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Part of: Flooding

Related toRisk of Flooding Vulnerability to Flooding , Flood Management Natural Environment, Travellers and Gypsy Travellers, Biodiversity, Ecosystem Services,Green Infrastructure and Spaces, House Prices and Tenure, House ConditionsIll Health and Disability

Key Facts

  • In the floods of 2012 (beginning in April), the Environment Agency reported that over 4000 properties in England and Wales had flooded by the end of August. 
  • In December 2013 and January 2014 Broadmead Lane Industrial Estate, Keynsham flooded.
  • Apart from the 2012-13 floods, there have been approximately eight floods in Chew Magna and Chew Stoke since 1960.
  • In the 2012-13 floods, five separate floods were identified that triggered flood warnings in Chew Magna and Chew Stoke.
  • At the time of the 2012 floods, 69 properties in Chew Magna had formal flood protection in place as part of the Property Level Protection (PLP).
  • 31 properties in Chew Magna were confirmed to have flooded in the 2012 September flood and 17 in the November floods.
  • 12 properties in Chew Stoke were confirmed to have flooded internally in the September and November 2012 floods.

What does the data say?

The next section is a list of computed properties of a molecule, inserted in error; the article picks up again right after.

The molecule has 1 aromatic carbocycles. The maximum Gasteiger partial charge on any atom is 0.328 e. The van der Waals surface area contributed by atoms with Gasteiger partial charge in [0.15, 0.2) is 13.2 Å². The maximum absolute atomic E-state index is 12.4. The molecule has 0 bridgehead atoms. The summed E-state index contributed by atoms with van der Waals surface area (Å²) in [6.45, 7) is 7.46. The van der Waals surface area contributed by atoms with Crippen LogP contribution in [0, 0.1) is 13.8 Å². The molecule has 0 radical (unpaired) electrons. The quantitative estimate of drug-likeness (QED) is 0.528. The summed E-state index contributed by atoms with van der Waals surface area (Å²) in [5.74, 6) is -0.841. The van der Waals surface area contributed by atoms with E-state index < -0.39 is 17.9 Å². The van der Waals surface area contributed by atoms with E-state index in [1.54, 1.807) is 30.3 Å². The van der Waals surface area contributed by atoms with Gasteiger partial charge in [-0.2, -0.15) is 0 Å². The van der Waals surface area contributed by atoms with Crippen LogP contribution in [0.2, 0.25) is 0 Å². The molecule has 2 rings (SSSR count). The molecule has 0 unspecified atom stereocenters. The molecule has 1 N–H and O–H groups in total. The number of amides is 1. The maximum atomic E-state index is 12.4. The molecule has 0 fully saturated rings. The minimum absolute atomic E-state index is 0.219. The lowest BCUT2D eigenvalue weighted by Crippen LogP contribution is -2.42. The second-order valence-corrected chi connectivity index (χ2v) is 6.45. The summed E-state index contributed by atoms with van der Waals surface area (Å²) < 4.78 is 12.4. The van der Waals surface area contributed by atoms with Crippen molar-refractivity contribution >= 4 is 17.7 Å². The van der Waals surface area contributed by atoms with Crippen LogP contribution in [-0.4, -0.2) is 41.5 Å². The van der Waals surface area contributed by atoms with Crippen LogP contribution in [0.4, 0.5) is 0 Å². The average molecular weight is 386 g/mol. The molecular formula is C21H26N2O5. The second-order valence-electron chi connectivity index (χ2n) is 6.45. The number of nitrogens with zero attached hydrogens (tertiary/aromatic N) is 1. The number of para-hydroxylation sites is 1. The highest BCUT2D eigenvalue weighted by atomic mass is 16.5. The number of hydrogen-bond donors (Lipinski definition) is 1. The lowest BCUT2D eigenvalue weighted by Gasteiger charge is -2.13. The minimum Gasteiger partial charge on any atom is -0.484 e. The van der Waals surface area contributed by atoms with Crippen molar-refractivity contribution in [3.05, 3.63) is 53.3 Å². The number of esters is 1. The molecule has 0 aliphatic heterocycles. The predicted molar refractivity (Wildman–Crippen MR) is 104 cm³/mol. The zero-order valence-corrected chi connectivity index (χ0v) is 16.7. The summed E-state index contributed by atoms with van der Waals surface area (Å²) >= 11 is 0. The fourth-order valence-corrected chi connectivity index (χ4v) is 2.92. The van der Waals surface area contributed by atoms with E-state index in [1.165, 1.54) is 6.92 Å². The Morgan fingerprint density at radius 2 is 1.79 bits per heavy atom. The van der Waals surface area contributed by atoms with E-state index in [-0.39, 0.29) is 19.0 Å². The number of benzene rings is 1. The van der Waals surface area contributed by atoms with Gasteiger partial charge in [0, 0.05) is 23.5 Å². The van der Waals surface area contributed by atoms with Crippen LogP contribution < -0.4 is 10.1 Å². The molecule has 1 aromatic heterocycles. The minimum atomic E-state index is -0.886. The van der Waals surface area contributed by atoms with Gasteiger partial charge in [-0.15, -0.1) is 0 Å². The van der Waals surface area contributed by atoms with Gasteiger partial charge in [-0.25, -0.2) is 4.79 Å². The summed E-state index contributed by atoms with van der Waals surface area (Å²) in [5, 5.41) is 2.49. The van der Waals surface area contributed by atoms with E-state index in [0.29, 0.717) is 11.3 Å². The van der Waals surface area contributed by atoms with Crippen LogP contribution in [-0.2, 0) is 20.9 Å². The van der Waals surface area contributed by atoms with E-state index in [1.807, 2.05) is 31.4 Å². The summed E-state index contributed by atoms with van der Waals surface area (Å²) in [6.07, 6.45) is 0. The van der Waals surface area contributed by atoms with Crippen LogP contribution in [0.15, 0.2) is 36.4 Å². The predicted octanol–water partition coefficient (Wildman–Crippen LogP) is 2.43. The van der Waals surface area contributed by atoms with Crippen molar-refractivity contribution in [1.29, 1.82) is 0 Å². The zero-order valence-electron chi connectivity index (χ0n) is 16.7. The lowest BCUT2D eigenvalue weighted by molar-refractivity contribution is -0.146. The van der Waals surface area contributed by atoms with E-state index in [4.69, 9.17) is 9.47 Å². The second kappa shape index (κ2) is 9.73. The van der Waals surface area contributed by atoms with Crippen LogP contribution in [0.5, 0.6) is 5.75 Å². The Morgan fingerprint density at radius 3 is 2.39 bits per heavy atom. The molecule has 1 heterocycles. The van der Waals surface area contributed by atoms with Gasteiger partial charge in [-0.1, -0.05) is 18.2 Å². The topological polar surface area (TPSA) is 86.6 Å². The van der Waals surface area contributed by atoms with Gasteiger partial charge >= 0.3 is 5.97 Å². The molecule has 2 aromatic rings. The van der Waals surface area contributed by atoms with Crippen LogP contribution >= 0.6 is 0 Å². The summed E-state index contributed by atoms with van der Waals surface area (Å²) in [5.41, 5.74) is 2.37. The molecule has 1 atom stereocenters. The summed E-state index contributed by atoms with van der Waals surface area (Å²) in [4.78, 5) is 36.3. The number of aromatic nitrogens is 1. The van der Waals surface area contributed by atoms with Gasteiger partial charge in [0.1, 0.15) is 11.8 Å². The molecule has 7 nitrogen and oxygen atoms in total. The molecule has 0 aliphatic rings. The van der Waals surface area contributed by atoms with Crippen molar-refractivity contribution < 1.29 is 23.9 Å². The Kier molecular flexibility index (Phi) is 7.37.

Flooding in Bath and North East Somerset 1

A Bath & North East Somerset regional Surface Water Management Plan was prepared in 2015 and identified that Bath, Keynsham, Whitchurch, Chew Magna, Chew Stoke, West Harptree, Midsomer Norton and Radstock are the locations in Bath & North East Somerset which have suffered the most flooding.

Figure 1: Overview of the interactive map of B&NES flood incidents that took place between 2009-2014, taken from the 2015 Surface Water Management Plan2

During 2013-2014, Wessex water identified 44 occurrences of sewer flooding, including those attributable to surface water flooding, in B&NES.3

Broadmead Lane Industrial Estate, Keynsham Flood December 2013 and January 20144

In December 2013 and January 2014 Broadmead Lane Industrial Estate, Keynsham flooded.

Broadmead Land Industrial Estate is situated approximately 1km North of Keynsham and lies adjacent to the River Avon. The Industrial Estate is within the functional floodplain of the River Avon and is described by the Environment Agency as being at ‘High risk’, having a greater than1 in 30 chance of flooding each year.

The industrial Estate has been affected by fluvial flooding over many years and there are reports that flooding events have been more frequent in recent years.